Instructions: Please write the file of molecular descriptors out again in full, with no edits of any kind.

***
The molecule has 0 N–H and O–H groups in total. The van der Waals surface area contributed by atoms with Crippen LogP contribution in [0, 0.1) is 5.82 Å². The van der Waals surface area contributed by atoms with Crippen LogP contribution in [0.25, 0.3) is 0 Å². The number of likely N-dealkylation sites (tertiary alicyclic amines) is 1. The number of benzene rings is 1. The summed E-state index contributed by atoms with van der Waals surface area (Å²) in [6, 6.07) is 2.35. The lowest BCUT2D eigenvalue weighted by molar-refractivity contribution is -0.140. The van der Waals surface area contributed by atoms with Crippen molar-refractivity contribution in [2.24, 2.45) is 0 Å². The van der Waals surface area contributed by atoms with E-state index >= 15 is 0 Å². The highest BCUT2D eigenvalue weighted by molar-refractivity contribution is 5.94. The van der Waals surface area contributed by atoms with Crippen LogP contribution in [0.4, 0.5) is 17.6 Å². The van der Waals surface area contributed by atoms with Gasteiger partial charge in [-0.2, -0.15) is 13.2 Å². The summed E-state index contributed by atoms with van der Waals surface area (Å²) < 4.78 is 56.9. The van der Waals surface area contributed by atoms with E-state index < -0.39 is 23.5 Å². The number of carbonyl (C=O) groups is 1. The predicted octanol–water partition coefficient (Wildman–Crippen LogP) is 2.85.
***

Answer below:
The molecule has 0 N–H and O–H groups in total. The van der Waals surface area contributed by atoms with Crippen LogP contribution in [0, 0.1) is 5.82 Å². The van der Waals surface area contributed by atoms with Crippen LogP contribution in [0.25, 0.3) is 0 Å². The number of likely N-dealkylation sites (tertiary alicyclic amines) is 1. The number of benzene rings is 1. The summed E-state index contributed by atoms with van der Waals surface area (Å²) in [6, 6.07) is 2.35. The lowest BCUT2D eigenvalue weighted by molar-refractivity contribution is -0.140. The van der Waals surface area contributed by atoms with Crippen molar-refractivity contribution in [2.24, 2.45) is 0 Å². The van der Waals surface area contributed by atoms with E-state index >= 15 is 0 Å². The highest BCUT2D eigenvalue weighted by molar-refractivity contribution is 5.94. The van der Waals surface area contributed by atoms with Crippen LogP contribution in [0.4, 0.5) is 17.6 Å². The van der Waals surface area contributed by atoms with Gasteiger partial charge in [-0.2, -0.15) is 13.2 Å². The summed E-state index contributed by atoms with van der Waals surface area (Å²) < 4.78 is 56.9. The van der Waals surface area contributed by atoms with E-state index < -0.39 is 23.5 Å². The number of carbonyl (C=O) groups is 1. The predicted octanol–water partition coefficient (Wildman–Crippen LogP) is 2.85.